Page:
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Leo, or the joy before us

 

I'm Jacqueline, this is my husband Jaime, and our three children, Elias, Eliana and Joel. Our son in Heaven is Leo. He was born full term on April 29 and passed away during his birth. He had anencephaly, a neural tube defect affecting the development of his brain and skull.

As the invitation to tonight's event tells us, this is a service for our beloved children who have been lost through miscarriage, stillbirth and infant death. I bring this up because my husband and I have lost four children to miscarriage. Leo, we prayed, would be our fourth child on earth. Instead, at 19 weeks of pregnancy, we learned that he would be joining his brothers and sisters in Heaven upon his birth.

There is nothing we can say tonight that you have not endured yourselves. You know the pain of losing a child, whether born or unborn. Therefore, let us share with you our journey of joyful pain.

We went from praying for a miracle, to negotiating with God, telling him that we could take care of a severely disabled child if He would just leave Leo here on Earth with us. This process brought us to our knees, looking up to the cross, feeling broken and betrayed. Then, we saw Jesus on the cross, broken and betrayed, and it finally made sense.

Hebrews Chapter 12 tells us that for the joy set before him, he endured the pain of the cross. For enduring the heartache of the death of your child, you realize that you are courageous, that you can and will persevere, and most importantly, it seals your hope and faith forever. The answer to our prayer was on the cross - total surrender to God's will. This is how our suffering became joyful suffering.

Our three children were also blessed by such experience. After we learned of Leo's fatal condition, we found the words to speak to our children about the likelihood that Leo would go to Heaven at birth. One day Elias, who is seven, asked why Leo would be dying after his birth. I explained that he was missing part of his head. Elias said, "You never know mom, God could just heal him or the doctors could be wrong." From that day forward, I resolved to have the hope and faith of a child, my child, because after all, that is what God wants us to have: the faith of a child.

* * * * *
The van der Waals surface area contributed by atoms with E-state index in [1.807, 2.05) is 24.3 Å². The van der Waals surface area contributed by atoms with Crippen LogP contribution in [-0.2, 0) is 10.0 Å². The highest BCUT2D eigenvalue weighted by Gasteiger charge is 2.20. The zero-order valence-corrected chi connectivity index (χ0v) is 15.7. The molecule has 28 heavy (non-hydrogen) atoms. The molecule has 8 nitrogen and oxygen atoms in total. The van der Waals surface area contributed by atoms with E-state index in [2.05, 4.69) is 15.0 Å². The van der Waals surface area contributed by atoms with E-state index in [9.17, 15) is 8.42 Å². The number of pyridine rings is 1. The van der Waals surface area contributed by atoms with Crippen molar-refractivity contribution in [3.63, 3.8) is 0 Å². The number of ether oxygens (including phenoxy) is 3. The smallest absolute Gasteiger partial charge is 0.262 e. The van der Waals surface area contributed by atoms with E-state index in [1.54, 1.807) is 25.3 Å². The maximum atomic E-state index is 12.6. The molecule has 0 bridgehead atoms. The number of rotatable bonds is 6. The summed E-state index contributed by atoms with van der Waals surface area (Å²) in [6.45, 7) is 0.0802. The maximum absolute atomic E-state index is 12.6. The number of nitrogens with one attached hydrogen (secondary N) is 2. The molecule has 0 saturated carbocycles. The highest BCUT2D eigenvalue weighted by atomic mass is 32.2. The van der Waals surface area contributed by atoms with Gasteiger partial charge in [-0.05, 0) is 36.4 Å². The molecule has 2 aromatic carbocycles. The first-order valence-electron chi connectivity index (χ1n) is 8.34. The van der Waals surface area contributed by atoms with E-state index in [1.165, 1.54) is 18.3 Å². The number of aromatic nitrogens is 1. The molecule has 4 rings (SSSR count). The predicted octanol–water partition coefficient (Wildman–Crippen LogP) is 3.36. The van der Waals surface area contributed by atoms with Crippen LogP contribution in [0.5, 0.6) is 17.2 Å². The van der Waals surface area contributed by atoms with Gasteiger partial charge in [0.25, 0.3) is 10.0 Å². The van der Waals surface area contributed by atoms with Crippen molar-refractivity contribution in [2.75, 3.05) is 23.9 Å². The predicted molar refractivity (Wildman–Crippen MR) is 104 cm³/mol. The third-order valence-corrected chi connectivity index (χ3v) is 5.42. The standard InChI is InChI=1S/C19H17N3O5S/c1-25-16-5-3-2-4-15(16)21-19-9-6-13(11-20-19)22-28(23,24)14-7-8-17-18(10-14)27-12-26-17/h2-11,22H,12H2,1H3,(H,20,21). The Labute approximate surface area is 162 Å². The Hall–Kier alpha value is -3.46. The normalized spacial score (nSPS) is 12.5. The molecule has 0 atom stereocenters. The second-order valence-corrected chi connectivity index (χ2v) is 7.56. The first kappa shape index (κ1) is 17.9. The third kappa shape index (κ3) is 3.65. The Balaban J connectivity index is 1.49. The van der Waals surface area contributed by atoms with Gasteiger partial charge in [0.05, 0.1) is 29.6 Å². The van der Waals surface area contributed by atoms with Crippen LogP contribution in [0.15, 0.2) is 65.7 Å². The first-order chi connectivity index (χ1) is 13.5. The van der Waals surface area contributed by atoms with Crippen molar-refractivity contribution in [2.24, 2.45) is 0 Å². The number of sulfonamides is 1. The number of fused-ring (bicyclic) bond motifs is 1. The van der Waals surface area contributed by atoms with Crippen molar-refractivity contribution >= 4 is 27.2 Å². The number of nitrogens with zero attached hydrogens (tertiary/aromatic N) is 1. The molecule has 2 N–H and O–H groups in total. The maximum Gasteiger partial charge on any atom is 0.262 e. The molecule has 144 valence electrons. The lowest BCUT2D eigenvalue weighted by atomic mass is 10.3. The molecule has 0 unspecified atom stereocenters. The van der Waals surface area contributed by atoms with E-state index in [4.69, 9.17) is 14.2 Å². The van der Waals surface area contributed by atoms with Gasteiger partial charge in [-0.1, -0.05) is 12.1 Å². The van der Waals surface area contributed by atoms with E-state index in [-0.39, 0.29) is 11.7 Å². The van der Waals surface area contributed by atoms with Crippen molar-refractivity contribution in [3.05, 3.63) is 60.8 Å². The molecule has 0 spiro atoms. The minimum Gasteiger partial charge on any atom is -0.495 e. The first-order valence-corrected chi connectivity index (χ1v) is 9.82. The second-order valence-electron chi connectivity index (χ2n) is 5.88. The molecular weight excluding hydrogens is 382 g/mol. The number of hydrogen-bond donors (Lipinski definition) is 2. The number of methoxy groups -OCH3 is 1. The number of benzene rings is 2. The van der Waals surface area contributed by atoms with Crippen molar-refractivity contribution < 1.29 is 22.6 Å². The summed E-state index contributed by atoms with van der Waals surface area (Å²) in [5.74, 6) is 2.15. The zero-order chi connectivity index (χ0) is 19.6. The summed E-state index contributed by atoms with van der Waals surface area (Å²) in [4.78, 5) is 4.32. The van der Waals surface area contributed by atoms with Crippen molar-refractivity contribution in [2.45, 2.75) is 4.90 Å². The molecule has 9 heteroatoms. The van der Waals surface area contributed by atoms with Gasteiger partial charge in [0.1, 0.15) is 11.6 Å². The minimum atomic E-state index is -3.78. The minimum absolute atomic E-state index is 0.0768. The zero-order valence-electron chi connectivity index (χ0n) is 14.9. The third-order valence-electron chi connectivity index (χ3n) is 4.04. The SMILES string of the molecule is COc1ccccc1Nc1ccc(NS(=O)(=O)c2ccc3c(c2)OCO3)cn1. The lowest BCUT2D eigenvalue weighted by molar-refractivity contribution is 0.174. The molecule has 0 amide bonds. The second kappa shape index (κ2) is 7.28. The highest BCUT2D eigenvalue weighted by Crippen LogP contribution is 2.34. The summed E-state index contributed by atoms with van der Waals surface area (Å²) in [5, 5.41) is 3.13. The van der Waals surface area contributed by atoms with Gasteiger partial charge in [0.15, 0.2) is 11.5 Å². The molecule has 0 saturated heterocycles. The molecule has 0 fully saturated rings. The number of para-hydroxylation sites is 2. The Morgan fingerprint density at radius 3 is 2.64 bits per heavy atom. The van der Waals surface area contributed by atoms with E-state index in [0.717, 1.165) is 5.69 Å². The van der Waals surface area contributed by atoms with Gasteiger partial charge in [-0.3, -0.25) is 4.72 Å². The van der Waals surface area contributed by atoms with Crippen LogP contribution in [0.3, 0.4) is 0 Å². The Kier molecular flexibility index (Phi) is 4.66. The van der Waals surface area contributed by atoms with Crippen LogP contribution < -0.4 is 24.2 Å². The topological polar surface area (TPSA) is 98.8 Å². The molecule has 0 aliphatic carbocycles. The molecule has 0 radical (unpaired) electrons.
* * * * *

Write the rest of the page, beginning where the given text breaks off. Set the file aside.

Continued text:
Leo deeply touched his six year-old sister Eliana. She frequently fantasized about teaching her brother to walk and feeding him. Then, she would pause and say something like, "Oh, wait, he's not coming home. He is going to Heaven." The day after Leo was born into Heaven, she went to school, and her teacher's aide asked her how she was doing. Eliana answered with, "My brother is in Heaven." The teacher's aide immediately comforted her and told her that she would see Leo again. Eliana asked how she would recognize him in Heaven. "Jesus," she answered, "He will help you find your brother."

Finally, there is little three year-old Joel, who swears that Leo is in his tummy every time he has a tummy ache. Often he will ask me, "Mommy, where's Leo?" I tell him in Heaven. He points up to the ceiling and says in a pouty way, "I want him here, in my house." On those days, I pull down Leo's picture from the shelf so that he can take a close look. He will sit and stare at the picture for a few minutes and then return it to me when he is done to put back on the shelf.

A few weeks ago, Joel was in one of those moods, wanting to see his brother Leo. I pulled down the picture for him. Before I knew it, Eliana had joined him playing with their toys in front of the picture for Leo to see. Then they started running through the kitchen and living room pretending to be racing cars. Before I could tell them to cut it out, I heard Elias shout, "Leo won the race!" Indeed Leo won the race. Not only did he beat us in this race, but he also left his mark so that we, too, can win the race, and see him once again.

The children's race with Leo reminded me of what is written in Hebrews Chapters 11 and 12, and brought me back to our joyful suffering. In Hebrews we are reminded of the people who accomplished great feats and who endured great suffering in the name of God and the faith in His promise. These people, we are told, form a great cloud of witnesses that surrounds us. I imagine our babies are a part of this cloud of witnesses as well. Hebrews tells us that we must do as they did and rid ourselves of every burden that clings to us and persevere in running the race that lies before us while keeping our eyes fixed on Jesus, the leader and perfecter of faith, who for the joy set before Him endured the cross.

Jacqueline Soto

 

Last updated October 31, 2014